ZTE two new LTE handsets with Android 4.0
N910 handset

Chinese handset manufacturer ZTE will launch two new Long Term Evolution (LTE) handsets, both of which are expected to run on Android's latest operating system, Android 4.0 (Ice Cream Sandwich).

The phones will, otherwise, feature 1.2GHz and 1.5 GHz chipsets and are expected to debut at the Mobile World Congress (MWC) 2012 event in Barcelona next week.

ZTE's first Android phone - the PF200 - will have a 4.3 inch, 960x540 pixel touch-screen, with an 8 megapixel camera and a front-facing camera capable of recording video in 1080p. The handset will work on LTE, Universal Mobile Telecommunications System (UMTS) and Global System for Mobile Communications (GSM) networks and also have Near Field Communications (NFC) capability. The phone will also come with Bloototh 2.1, WiFi and A-GPS, according to PCWorld.

The second smartphone - the N910 - has a dual-core 1.2 GHz processor and a 4.3-inch touch-screen. Its resolution is lower - 800x400 pixels and the handset has only a 5 megapixel camera at the rear. However, the front-facing camera on this will also be able to record at 1080p. The phone operates on LTE, Code Division Multiple Access (CDMA) and Evolution-Data Optimized (EVDO) networks. Further features include GPS, Wi-Fi, Bluetooth and Digital Living Network Alliance (DLNA) connectivity, as reported in the Financial Post.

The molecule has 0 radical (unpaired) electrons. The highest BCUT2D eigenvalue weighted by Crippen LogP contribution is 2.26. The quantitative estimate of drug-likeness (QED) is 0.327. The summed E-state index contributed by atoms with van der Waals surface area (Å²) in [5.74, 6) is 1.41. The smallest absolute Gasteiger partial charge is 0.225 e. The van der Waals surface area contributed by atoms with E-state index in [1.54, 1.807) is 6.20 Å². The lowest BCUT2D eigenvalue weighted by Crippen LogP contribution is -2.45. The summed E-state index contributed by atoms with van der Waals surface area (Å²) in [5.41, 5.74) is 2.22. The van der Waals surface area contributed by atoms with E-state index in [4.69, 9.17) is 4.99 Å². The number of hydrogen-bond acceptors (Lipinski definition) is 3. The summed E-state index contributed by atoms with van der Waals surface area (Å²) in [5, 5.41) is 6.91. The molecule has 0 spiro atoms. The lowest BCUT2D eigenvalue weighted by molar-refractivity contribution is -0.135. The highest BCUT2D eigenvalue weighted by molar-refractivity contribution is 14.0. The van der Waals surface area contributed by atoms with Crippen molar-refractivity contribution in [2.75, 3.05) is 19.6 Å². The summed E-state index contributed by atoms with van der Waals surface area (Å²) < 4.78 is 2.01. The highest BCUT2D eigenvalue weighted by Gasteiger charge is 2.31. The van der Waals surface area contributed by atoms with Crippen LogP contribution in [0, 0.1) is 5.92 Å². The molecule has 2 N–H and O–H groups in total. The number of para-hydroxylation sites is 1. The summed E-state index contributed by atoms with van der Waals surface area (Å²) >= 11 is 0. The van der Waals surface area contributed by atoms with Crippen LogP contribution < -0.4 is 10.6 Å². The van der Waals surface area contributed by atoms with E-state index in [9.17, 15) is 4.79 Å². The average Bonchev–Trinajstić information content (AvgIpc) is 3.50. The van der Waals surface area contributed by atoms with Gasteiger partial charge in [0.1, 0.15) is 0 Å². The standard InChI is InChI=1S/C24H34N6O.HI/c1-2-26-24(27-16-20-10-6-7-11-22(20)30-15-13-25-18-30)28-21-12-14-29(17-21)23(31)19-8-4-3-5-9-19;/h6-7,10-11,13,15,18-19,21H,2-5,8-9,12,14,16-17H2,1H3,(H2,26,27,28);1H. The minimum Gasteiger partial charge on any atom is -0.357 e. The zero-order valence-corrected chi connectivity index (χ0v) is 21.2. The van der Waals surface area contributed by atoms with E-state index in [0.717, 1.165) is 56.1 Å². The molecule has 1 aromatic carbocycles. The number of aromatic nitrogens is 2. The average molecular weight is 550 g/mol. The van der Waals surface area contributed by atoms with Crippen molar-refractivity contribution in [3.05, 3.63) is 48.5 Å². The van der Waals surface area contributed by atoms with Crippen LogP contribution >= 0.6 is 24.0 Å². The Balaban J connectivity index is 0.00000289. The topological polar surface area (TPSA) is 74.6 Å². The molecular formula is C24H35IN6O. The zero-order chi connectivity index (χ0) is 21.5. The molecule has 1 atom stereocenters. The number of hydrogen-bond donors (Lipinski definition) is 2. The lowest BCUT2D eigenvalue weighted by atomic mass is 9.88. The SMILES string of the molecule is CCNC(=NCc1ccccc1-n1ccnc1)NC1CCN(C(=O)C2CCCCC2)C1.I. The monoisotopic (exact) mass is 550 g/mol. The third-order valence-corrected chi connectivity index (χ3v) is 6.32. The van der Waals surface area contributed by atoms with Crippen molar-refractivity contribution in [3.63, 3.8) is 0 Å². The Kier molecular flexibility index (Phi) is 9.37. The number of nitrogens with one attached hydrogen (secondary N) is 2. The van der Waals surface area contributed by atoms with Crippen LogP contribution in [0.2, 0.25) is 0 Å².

"These LTE devices are the fore-runners of a wide range of LTE devices ZTE will bring to the market in the coming months, as more and more LTE networks come on stream. They will be feature products - among a very wide range of devices on display at the ZTE stand at Mobile World Congress 2012," ZTE Executive Vice President and Head of the Terminal Division, He Shiyou, has been quoted as saying to Mobile News.

Moreover, ZTE has said it plans to launch smartphones in the U.S. sometime in the future and, along with the two LTE smartphones, the company will also unveil other LTE devices including tablets and datacards at the Mobile World Congress, according to PCWorld.